According to a report from the National Association of Home Builders (NAHB), Washington, D.C., the number of women employed in the construction industry in the United States grew slightly in 2020, increasing to approximately 1.17 million workers.
The report added that this number represents about 10.9% of the construction workforce, which is up from 10.3% in 2019.
In 2002, the number of women in construction was 897,000. This increased each year until 2006, when it peaked at 1,131,000. The numbers then dropped each year through 2012, when it hit 802,000. Since then, the number has been increasing again every year.
However, according to the NAHB, while this upward movement in recent years is a positive sign, the construction industry as a whole faces an ongoing labor shortage, and women are an important part of reducing this shortage.
When the COVID-19 pandemic hit the economy last year, the overall construction industry lost 587,000 jobs. Fortunately, there has been a fairly steady recovery since then, according to the NAHB, as home building and related construction activities are an increasingly important part of the broader economy.
Regarding the increasing the number of women in construction, the NAHB added that there is an additional challenge: the majority of women in construction are employed in roles such as administrative support, management or business and financial operations. In fact, about 69% of women in construction are involved in sales and office occupations. “Only about 6% were involved in construction and maintenance occupations, where workers are needed most,” according to the NAHB.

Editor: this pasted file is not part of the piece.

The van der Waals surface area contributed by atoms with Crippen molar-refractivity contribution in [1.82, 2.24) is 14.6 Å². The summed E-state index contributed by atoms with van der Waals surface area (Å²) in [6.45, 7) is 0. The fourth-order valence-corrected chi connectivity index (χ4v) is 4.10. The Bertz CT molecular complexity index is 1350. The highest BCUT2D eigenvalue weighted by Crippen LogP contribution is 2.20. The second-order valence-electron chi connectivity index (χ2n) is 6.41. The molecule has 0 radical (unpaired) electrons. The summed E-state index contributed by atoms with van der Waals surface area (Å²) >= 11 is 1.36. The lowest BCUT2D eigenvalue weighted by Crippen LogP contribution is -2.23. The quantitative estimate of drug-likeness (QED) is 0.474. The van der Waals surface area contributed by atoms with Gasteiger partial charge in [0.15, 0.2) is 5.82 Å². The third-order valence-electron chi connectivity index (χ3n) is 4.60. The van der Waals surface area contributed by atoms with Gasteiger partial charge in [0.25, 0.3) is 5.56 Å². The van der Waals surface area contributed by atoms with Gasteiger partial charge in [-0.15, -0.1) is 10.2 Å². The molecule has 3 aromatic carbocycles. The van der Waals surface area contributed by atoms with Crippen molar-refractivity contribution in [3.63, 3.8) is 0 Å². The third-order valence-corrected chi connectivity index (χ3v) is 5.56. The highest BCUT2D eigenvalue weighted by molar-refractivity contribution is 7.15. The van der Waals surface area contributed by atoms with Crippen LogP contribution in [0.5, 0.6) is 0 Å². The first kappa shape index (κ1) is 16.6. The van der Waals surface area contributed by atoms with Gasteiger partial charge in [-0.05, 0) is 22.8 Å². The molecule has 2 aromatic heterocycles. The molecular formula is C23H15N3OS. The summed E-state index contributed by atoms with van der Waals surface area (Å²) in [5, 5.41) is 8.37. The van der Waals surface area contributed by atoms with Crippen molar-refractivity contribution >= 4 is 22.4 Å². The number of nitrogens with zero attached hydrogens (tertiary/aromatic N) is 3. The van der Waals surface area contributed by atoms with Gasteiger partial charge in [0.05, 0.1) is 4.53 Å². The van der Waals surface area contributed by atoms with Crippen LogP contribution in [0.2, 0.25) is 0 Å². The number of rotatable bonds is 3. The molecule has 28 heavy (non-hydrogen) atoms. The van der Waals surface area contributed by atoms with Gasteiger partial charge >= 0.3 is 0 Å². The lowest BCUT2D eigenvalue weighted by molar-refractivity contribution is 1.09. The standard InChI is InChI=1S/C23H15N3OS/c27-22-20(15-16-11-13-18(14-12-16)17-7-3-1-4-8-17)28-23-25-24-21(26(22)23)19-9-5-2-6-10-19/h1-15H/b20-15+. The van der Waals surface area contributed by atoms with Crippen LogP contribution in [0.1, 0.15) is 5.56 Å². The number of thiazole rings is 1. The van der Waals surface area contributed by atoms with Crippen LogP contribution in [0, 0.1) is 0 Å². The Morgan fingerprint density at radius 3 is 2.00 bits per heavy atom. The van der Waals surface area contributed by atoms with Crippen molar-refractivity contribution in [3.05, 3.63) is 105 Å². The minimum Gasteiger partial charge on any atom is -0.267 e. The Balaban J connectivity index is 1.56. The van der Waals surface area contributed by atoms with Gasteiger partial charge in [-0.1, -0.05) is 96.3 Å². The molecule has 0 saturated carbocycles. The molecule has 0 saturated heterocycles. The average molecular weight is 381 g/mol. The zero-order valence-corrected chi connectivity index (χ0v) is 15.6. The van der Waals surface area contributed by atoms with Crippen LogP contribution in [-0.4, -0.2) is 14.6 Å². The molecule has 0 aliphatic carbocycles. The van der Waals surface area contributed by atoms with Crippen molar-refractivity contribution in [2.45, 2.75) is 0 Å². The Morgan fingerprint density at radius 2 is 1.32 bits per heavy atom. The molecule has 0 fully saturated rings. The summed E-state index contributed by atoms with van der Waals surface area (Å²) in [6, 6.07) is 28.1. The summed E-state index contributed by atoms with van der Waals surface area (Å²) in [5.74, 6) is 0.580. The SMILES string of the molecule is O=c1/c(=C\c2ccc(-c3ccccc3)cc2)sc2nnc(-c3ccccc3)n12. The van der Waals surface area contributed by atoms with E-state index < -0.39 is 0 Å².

To encourage more women to become part of the industry, NAHB’s Professional Women in Building (PWB) Council celebrated PWB Week 2021 last week (Sept. 13–17, 2021). The event was set up to recognize women’s important contributions in residential construction and the work that is being done to promote, train, advance and add more women to the industry.